Although it initially felt like the date may never come, the Food and Drug Administration (FDA)  compliance date for the menu labeling regulation went into effect on May 7, 2018. Hooray! Restaurants and food service establishments are now required to add calorie counts to their menus and menu boards. Nutrition information can be found both on the restaurant’s website and within the establishment to provide customers with more transparency on the nutrition information for the menu items they love to eat.

While the regulation only requires restaurants with 20 or more locations to provide nutrition information, that doesn’t mean you can rest on your laurels if you only have 17 locations.  Remember that if you’re close to having 20 locations, it is best to start calculating your nutrition information months before your 20th location opens. The menu labeling process can take anywhere from six to eight weeks, on average. If your menu contains more dishes than average, it may take even longer. As you are planning for the future of your business, this is important to consider because you will need to be in compliance with menu labeling regulations once your 20th location opens.

Now that the compliance date for menu labeling has come and gone, the restaurant industry still has questions left unanswered. Am I required to post allergen information? How is the FDA going to enforce menu labeling? Do I need to update my nutrition information? Mérieux NutriSciences reached out to restaurants and food service establishments to gather your burning questions. We selected some of the more popular questions to discuss in our latest vlog, which you can watch below!

 

 

Do you still have questions about menu labeling? Join the discussion by leaving a comment below with your question, and a member of our labeling compliance team will respond to you. If you need help complying with menu labeling regulations, Merieux NutriSciences’ Labeling Compliance & Nutrition Services department can help. Our team is dedicated to working with restaurants and food service establishments to comply with menu labeling regulations and meet other needs, such as developing menu items for special diets. Contact us today to get started!

Meet the Author

Sophie Lauer, RD
Associate Nutrition Program Manager, Mérieux NutriSciences

Sophie Lauer is the Associate Nutrition Program Manager at Mérieux NutriSciences. She received her Bachelor of Sciences in Applied Health Science, Dietetics from Indiana University. Sophie received her MBA from Dominican University. In her free time, she enjoys cooking for friends and family as well as playing with her goldendoodle.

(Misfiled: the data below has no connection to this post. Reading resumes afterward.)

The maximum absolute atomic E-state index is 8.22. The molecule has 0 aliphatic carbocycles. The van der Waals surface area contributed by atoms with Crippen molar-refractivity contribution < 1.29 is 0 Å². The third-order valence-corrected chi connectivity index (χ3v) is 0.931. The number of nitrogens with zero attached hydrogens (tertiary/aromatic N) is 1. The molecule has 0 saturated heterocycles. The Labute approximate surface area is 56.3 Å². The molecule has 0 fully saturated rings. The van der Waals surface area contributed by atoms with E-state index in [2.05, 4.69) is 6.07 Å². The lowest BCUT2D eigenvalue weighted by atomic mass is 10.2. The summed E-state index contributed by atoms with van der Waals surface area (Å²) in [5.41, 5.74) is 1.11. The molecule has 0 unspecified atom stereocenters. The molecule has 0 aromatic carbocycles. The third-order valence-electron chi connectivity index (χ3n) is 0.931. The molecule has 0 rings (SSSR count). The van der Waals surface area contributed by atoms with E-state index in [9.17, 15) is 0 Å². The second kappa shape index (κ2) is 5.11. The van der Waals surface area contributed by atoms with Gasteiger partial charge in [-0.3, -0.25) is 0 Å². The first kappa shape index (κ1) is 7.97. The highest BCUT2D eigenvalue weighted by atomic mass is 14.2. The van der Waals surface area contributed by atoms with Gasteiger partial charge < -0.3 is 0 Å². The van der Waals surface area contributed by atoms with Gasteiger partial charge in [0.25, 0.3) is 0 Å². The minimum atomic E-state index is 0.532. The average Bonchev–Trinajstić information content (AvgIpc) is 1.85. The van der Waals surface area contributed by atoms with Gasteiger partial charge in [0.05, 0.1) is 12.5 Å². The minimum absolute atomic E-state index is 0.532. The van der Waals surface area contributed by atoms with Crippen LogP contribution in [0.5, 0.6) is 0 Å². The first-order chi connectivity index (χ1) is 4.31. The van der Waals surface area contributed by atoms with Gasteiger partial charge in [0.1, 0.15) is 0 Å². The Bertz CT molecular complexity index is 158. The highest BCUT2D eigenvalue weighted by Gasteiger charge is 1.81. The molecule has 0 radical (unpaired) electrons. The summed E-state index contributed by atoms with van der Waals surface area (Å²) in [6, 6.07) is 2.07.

Understanding the shelf life of your product plays a critical role in protecting your brand, but the way a food’s “best by” date is determined depends highly on the attributes of your individual product. When a food manufacturer contacts me about running a shelf life study, I typically ask a series of questions to help determine which methods are the most relevant – what is the pH and water activity? How is the product processed and packaged? Is it stored ambient, refrigerated or frozen? If you don’t have answers yet, don’t sweat it! We can walk you through what we need to know.

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It’s no secret that Americans are incorporating more plant-based foods into their diet. When you’re grocery shopping, you may notice new plant-based alternatives filling the shelves next to many of the foods or beverages you have commonly purchased over the years. A Nielsen Homescan survey last year found that 39% of Americans are actively trying to eat more plant-based foods while the number of vegans in the U.S. is also growing. Additionally, Mintel found that U.S. consumers are actually choosing plant-based proteins primarily because of taste. Continue Reading

In a previous blog post, we detailed the regulation for the labeling of genetically modified organisms (GMOs) and bioengineered (BE) foods under the new National Bioengineered Food Disclosure Standard (NBFDS) in the United States. You may think that the terms of the law are black and white – if a GMO is present in your product, you need to declare its presence on your food label under new regulations. However, as with most things in life, there is a distinct grey area. To uncomplicate the regulations, we put together a guide to understanding the GMO labeling guidelines and the exemptions that may apply to your products. Continue Reading

The potential risk of unsafe chemicals in foods has generated significant attention on social media in recent years due to growing consumer demands for “clean food” and food safety. Within the United States, the infamous Proposition 65 law in California is responsible for the majority of warning labeling requirements for chemical contaminants, but there has been an upward trend in state legislative proposals related to the risk of certain chemicals in consumer products. In response to this trend, several major food industry associations have joined forces to support a new federal bill titled the Accurate Labels Act, which seeks to impose more stringent scientific criteria for warning labels related to chemicals. If the bill becomes law, it could supersede or undermine the various state labeling requirements for chemical contaminants if the state rules are not grounded in the “best available science.” Continue Reading